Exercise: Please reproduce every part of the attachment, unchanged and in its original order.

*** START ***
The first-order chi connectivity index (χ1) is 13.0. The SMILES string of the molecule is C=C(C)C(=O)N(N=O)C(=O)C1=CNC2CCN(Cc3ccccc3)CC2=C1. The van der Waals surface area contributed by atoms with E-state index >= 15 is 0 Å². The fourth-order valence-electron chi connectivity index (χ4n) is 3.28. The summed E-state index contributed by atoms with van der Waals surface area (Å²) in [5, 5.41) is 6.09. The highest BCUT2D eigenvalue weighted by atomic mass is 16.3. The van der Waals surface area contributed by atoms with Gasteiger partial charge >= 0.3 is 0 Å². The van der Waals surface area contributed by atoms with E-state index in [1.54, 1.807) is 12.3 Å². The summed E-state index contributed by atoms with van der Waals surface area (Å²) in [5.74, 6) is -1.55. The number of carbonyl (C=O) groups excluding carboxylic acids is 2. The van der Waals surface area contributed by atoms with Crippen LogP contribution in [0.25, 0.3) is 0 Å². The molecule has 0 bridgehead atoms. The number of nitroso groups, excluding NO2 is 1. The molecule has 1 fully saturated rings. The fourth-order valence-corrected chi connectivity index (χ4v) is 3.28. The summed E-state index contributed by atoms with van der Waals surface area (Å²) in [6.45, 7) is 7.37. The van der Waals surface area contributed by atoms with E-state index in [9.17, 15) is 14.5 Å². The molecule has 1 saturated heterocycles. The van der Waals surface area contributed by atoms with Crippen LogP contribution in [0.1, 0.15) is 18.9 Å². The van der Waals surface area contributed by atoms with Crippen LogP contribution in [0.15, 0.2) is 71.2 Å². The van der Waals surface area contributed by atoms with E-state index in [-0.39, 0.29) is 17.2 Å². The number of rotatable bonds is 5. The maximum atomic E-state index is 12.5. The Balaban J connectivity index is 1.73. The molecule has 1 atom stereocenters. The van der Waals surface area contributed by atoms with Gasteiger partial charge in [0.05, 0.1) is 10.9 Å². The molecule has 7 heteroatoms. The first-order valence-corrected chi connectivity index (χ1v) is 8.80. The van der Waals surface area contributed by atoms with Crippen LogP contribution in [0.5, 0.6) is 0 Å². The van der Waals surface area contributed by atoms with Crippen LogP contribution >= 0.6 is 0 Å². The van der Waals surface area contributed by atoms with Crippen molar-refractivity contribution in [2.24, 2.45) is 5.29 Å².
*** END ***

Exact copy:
The first-order chi connectivity index (χ1) is 13.0. The SMILES string of the molecule is C=C(C)C(=O)N(N=O)C(=O)C1=CNC2CCN(Cc3ccccc3)CC2=C1. The van der Waals surface area contributed by atoms with E-state index >= 15 is 0 Å². The fourth-order valence-electron chi connectivity index (χ4n) is 3.28. The summed E-state index contributed by atoms with van der Waals surface area (Å²) in [5, 5.41) is 6.09. The highest BCUT2D eigenvalue weighted by atomic mass is 16.3. The van der Waals surface area contributed by atoms with Gasteiger partial charge >= 0.3 is 0 Å². The van der Waals surface area contributed by atoms with E-state index in [1.54, 1.807) is 12.3 Å². The summed E-state index contributed by atoms with van der Waals surface area (Å²) in [5.74, 6) is -1.55. The number of carbonyl (C=O) groups excluding carboxylic acids is 2. The van der Waals surface area contributed by atoms with Crippen LogP contribution in [0.25, 0.3) is 0 Å². The molecule has 0 bridgehead atoms. The number of nitroso groups, excluding NO2 is 1. The molecule has 1 fully saturated rings. The fourth-order valence-corrected chi connectivity index (χ4v) is 3.28. The summed E-state index contributed by atoms with van der Waals surface area (Å²) in [6.45, 7) is 7.37. The van der Waals surface area contributed by atoms with E-state index in [9.17, 15) is 14.5 Å². The molecule has 1 saturated heterocycles. The van der Waals surface area contributed by atoms with Crippen LogP contribution in [0.1, 0.15) is 18.9 Å². The van der Waals surface area contributed by atoms with Crippen LogP contribution in [0.15, 0.2) is 71.2 Å². The van der Waals surface area contributed by atoms with E-state index in [-0.39, 0.29) is 17.2 Å². The number of rotatable bonds is 5. The maximum atomic E-state index is 12.5. The Balaban J connectivity index is 1.73. The molecule has 1 atom stereocenters. The van der Waals surface area contributed by atoms with Gasteiger partial charge in [0.05, 0.1) is 10.9 Å². The molecule has 7 heteroatoms. The first-order valence-corrected chi connectivity index (χ1v) is 8.80. The van der Waals surface area contributed by atoms with Crippen LogP contribution in [0.5, 0.6) is 0 Å². The van der Waals surface area contributed by atoms with Crippen LogP contribution >= 0.6 is 0 Å². The van der Waals surface area contributed by atoms with Crippen molar-refractivity contribution in [2.24, 2.45) is 5.29 Å².